A Safe Routes to School program is encouraging children at three Omaha schools to take a more active path to and from school.

The most recent phase of the project includes conducting walk audits in the neighborhoods surrounding All Saints, Sacred Heart and Holy Name schools. The audits identify what prohibits kids from walking or biking to school, like a lack of sidewalks, and what is already in place to promote the activity, said Ashley Carroll, a spokeswoman for Live Well Omaha Kids, the group leading the project. Then those involved in the project will enact solutions.

A walk audit on Thursday for Sacred Heart, 2205 Binney St., found persistent speeding and the presence of litter and glass on sidewalks near the school. Carroll said there were also positives noticed, like a nice shaded boulevard, plants and well-maintained sidewalks. 

"What we want to see is that students who reside within a 1-mile radius are able to walk or bike to school and that their parents feel comfortable letting them do so," she said. 

Sacred Heart principal Mike Jensen hopes to see more children walking to school instead of getting a ride as a result of the program. He said there are presently about two children at Sacred Heart who walk to school from home.

"Anytime we can help guarantee the safety of our children is our top priority," he said.

The program for the Christian Urban Educational Services district — All Saints, Sacred Heart and Holy Name schools — kicked off at the beginning of the school year. 

So far, project leaders have formed school advisory committees, surveyed students on their commuting habits and safety, and conducted two of the three walk audits. The final walk audit at Holy Name is scheduled for March 26.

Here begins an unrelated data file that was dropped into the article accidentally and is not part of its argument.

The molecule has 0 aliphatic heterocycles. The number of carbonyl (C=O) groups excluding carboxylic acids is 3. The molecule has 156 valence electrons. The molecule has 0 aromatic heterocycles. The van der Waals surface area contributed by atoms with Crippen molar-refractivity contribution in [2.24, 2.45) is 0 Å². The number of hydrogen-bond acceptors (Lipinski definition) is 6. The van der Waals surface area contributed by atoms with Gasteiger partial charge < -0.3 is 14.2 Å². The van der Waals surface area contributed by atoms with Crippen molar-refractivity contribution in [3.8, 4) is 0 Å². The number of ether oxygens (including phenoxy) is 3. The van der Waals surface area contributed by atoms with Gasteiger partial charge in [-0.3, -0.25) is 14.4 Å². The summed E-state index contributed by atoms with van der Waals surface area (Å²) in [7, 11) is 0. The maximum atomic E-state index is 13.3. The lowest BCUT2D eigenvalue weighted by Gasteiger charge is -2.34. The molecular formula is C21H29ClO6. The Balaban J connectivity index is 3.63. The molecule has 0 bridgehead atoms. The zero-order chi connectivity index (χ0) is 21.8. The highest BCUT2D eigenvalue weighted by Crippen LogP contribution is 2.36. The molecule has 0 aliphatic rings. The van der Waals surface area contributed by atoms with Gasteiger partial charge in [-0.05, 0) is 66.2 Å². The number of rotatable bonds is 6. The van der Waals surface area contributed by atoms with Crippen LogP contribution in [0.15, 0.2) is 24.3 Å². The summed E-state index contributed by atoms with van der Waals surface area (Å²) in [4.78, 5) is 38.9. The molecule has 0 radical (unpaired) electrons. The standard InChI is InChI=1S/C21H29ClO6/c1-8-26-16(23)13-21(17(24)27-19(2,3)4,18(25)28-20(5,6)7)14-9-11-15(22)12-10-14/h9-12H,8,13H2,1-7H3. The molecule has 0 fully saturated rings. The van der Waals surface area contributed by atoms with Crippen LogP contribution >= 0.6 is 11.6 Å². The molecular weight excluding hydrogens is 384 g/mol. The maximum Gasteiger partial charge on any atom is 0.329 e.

"Safety and distance from the school are two of the most prevalent themes that parents identified as barriers," Carroll said. 

After the walk audit at Sacred Heart, the group of Live Well Omaha Kids officials, school staff, parents and students gathered to discuss an action plan. Suggestions discussed included conducting a traffic study on 24th and Binney Streets, implementing a neighborhood watch system and designating of the safest route with appropriate signage. 

While the bigger solutions like repainting crosswalks will take more time and likely be completed over the summer, Carroll said small steps like a neighborhood cleanup day can be enacted soon.  

Official route maps will be given to students in May with a kick-off event. Carroll said the launch party will be a fun way to give the students the new routes and provide further education and encouragement. 

"Healthy kids learn better," Carroll said.  "We want to increase physical activity and academic outcomes."

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